I just finished re-reading my post Merle Roger Euler, 1916-2007. Made me cry. Again. As if I hadn't cried enough writing it, and just living through the following days. I also wanted to go back and polish it up. It really shows that I finished after 2 a.m. There are parts that feel incomplete to me, and a few problems with flow. Hardly surprising for stream-of-consciousness writing, but somewhat annoying to me. I have a fairly strict, self-enforced policy of not changing my writing after it's been posted, aside from correcting errors. If not for this policy, I would very likely spend a fair amount of time going back and 'fixing' my previous entries, which could be disastrous with the wrong changes.
As I discussed in this post, my own point of view is constantly changing. Sometimes swiftly, but usually at a glacial pace. Or so it seems, until I actually go back and read what I've written.
Anyway, back to the present. Well, the recent past.
This past Sunday was one of my rare Sundays off. We had already planned to go to church back in Leavenworth and spend some time with my parents. As it happens it was the first day on the job for their new minister, and the church was having a welcome dinner. It was a good chance to talk to many old friends. I grew up in First Christian Church Leavenworth (be sure to check their fantastic website, including pictures of Maxine at the aforementioned dinner!), which makes it feel very much like family. I found that with new churches (well, new to me) it was harder to foster those family feelings.
It was good to be in a church where everyone knew that Grandpa had died. I called a friend at our church in Lawrence and told him the news. They prayed for us in the service, and later many friends asked if we were okay. But if we had gone to church in Lawrence, I don't think I could have handled explaining it over and over, and accepting the surprised looks of sympathy from people who hadn't already known. The only other choice would have been to not bring it up, and just mope around mumbling whenever anyone asked what was wrong.
Wal-Mart was very cool about giving me time off. They allow up to three paid bereavement days. I took off Monday and Tuesday, and Wednesday was already scheduled off. Tomorrow (Thursday) I have to go to work from 1 to 10. Long shift. Not looking forward to it. But one of my coworkers is on vacation. I hope she didn't have to come back because of me. [Update: she didn't, which left the other three jewelry associates a bit crunched. Sorry ladies!]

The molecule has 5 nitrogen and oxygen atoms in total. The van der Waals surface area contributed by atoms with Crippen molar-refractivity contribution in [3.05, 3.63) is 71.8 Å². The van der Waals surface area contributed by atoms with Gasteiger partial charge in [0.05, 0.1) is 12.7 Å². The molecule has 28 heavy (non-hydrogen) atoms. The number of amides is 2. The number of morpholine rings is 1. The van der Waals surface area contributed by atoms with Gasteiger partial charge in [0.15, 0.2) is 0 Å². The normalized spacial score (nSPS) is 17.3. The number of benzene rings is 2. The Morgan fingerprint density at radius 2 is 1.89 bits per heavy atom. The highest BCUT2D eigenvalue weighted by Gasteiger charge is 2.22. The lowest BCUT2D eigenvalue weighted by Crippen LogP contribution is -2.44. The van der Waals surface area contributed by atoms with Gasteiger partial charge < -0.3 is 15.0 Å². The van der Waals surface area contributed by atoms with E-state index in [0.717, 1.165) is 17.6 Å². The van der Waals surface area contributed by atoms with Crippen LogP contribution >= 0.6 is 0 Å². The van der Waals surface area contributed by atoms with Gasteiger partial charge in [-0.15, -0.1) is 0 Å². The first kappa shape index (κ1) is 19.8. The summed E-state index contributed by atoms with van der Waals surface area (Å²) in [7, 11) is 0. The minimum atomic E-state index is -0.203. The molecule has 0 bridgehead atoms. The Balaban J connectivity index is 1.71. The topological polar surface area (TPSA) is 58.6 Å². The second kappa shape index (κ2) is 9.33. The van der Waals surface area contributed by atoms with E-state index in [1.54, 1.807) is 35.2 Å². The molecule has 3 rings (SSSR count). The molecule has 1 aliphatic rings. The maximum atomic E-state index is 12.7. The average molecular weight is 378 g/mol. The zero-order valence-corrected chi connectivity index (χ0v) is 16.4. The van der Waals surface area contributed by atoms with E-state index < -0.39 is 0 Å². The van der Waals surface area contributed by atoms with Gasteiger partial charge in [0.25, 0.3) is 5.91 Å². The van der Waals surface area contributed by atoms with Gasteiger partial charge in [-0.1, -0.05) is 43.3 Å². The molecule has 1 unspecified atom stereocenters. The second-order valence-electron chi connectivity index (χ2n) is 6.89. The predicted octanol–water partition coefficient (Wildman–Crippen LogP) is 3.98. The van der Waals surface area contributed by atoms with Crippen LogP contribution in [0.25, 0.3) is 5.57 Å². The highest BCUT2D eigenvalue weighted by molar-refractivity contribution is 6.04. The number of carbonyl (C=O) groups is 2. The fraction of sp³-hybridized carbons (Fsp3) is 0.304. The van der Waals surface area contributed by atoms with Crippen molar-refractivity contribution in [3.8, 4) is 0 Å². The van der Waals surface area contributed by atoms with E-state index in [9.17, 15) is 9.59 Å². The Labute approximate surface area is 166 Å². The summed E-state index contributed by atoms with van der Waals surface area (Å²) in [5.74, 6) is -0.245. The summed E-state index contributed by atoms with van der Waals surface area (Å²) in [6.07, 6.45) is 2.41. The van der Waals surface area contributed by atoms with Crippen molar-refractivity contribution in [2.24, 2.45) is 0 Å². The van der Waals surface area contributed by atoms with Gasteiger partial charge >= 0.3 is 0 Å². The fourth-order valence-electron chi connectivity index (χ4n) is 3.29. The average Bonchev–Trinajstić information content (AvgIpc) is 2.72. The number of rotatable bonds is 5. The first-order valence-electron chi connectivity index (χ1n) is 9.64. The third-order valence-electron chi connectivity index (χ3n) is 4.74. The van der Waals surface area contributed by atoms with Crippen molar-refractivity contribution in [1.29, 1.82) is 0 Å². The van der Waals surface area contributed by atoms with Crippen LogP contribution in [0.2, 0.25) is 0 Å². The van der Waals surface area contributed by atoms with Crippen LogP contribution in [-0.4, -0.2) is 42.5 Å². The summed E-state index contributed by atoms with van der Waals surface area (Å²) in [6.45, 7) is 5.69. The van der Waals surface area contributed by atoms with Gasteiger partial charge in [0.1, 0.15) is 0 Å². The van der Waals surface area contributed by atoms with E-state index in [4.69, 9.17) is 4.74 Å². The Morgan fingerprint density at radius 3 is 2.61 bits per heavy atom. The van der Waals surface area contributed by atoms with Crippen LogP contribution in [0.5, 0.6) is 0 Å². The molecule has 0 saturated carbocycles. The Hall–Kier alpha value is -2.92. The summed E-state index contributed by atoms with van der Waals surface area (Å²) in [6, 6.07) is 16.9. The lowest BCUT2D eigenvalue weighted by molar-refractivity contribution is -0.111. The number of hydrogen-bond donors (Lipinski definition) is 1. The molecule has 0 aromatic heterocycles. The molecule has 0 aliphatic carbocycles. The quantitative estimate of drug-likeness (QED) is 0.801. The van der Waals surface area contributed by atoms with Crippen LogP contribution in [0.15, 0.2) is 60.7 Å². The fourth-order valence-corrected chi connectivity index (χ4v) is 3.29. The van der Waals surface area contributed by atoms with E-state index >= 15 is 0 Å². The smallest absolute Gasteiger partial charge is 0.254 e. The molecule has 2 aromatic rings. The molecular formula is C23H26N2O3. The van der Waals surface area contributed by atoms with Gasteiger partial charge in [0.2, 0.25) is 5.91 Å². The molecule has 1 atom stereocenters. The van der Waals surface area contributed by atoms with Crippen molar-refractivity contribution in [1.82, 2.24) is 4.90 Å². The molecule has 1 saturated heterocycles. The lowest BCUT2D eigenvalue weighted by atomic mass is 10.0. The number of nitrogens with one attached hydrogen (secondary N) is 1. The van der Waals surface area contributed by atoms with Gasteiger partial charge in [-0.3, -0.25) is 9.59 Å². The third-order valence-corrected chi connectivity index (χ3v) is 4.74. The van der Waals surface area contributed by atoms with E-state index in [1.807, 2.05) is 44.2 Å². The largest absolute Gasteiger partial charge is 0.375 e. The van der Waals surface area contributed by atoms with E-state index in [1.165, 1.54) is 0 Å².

Monday I went to class, and talked to my prof about coming to his Thursday section instead of the Wednesday. He was very cool about it, so I will be going to class tomorrow from 12 to 12:50. Leaving me 10 minutes to get to work. Great. I already let my manager know I might be late. After class I came home and relaxed. Maxine was at her day care, and Horyon sewed. I went to pick up Maxine around 5, and got there just in time to keep her from breaking down. Instead she took a nap as I went to Papa Murphy's for a pizza, then home. Good stuff, Papa Murphy's. You order a pizza, they put it together, then you take it home and bake it in your own oven. Brilliant idea. Makes for the freshest pizza you could hope for, short of scraping together the ingredients and making it yourself.
Tuesday we drove to Leavenworth and had dinner at Grandma's house. She is still being flooded with food. Even with all of the family there, we barely made a dent in the piles of cold-cuts, ham, chili, chicken noodle soup, fruit, cake, brownies, chips, cheeses, and other stuff. (The next day we stopped by on our way home and picked up food to take with us. Enough ham to keep me in sandwiches for a week, and cheese, too.)
After dinner we went to the visitation. Usually these are done at Davis Chapel Funeral Home, right across the street from the church. This time it was decided to have it at the church instead. Which was a wise decision, because Davis Chapel would simply not have been big enough to handle the volume of people that came through. They were lined up down the aisle from the front of the sanctuary, through the narthex, down the stairs, and out the door. Letha and Myrna at some point herded everyone inside, so the new line went through the narthex, into the education building, and all the way down the hall. People waited for 40+ minutes to talk to Grandma. I never heard an exact count, but more than 300 people signed the guest book, not including family.
[This is where my original post left off. It's three years later, and I still mourn from time to time.]